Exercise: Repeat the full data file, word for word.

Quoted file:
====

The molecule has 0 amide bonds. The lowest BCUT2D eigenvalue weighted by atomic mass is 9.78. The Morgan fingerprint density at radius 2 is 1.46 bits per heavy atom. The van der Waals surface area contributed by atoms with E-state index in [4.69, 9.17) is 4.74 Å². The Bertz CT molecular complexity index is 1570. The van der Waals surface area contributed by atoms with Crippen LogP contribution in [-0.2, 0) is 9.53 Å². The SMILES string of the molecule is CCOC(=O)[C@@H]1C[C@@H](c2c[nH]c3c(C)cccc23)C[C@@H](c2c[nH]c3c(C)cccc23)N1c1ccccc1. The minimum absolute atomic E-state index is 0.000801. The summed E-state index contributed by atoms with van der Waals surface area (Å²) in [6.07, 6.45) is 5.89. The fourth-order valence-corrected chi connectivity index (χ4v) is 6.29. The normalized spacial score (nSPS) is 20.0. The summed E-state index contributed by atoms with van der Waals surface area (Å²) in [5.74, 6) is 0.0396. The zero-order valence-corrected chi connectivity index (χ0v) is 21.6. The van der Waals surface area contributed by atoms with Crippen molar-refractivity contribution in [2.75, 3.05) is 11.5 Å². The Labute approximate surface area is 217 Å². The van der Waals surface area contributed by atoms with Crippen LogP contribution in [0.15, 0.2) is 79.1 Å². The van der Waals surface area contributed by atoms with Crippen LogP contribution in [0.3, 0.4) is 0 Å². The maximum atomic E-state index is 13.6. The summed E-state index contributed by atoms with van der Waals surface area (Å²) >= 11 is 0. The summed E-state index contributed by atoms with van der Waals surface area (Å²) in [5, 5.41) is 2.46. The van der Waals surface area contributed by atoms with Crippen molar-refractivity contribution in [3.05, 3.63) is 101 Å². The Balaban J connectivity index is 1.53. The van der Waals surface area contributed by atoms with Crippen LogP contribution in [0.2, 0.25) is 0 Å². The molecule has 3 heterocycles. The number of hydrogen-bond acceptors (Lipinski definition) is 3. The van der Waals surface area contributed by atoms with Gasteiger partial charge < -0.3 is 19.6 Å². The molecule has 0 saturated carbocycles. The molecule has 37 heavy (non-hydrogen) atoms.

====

The molecule has 0 amide bonds. The lowest BCUT2D eigenvalue weighted by atomic mass is 9.78. The Morgan fingerprint density at radius 2 is 1.46 bits per heavy atom. The van der Waals surface area contributed by atoms with E-state index in [4.69, 9.17) is 4.74 Å². The Bertz CT molecular complexity index is 1570. The van der Waals surface area contributed by atoms with Crippen LogP contribution in [-0.2, 0) is 9.53 Å². The SMILES string of the molecule is CCOC(=O)[C@@H]1C[C@@H](c2c[nH]c3c(C)cccc23)C[C@@H](c2c[nH]c3c(C)cccc23)N1c1ccccc1. The minimum absolute atomic E-state index is 0.000801. The summed E-state index contributed by atoms with van der Waals surface area (Å²) in [6.07, 6.45) is 5.89. The fourth-order valence-corrected chi connectivity index (χ4v) is 6.29. The normalized spacial score (nSPS) is 20.0. The summed E-state index contributed by atoms with van der Waals surface area (Å²) in [5.74, 6) is 0.0396. The zero-order valence-corrected chi connectivity index (χ0v) is 21.6. The van der Waals surface area contributed by atoms with Crippen molar-refractivity contribution in [2.75, 3.05) is 11.5 Å². The Labute approximate surface area is 217 Å². The van der Waals surface area contributed by atoms with Crippen LogP contribution in [0.15, 0.2) is 79.1 Å². The van der Waals surface area contributed by atoms with Crippen LogP contribution in [0.3, 0.4) is 0 Å². The maximum atomic E-state index is 13.6. The summed E-state index contributed by atoms with van der Waals surface area (Å²) >= 11 is 0. The summed E-state index contributed by atoms with van der Waals surface area (Å²) in [5, 5.41) is 2.46. The van der Waals surface area contributed by atoms with Crippen molar-refractivity contribution in [3.05, 3.63) is 101 Å². The Balaban J connectivity index is 1.53. The van der Waals surface area contributed by atoms with Crippen LogP contribution in [0.2, 0.25) is 0 Å². The molecule has 3 heterocycles. The number of hydrogen-bond acceptors (Lipinski definition) is 3. The van der Waals surface area contributed by atoms with Gasteiger partial charge < -0.3 is 19.6 Å². The molecule has 0 saturated carbocycles. The molecule has 37 heavy (non-hydrogen) atoms.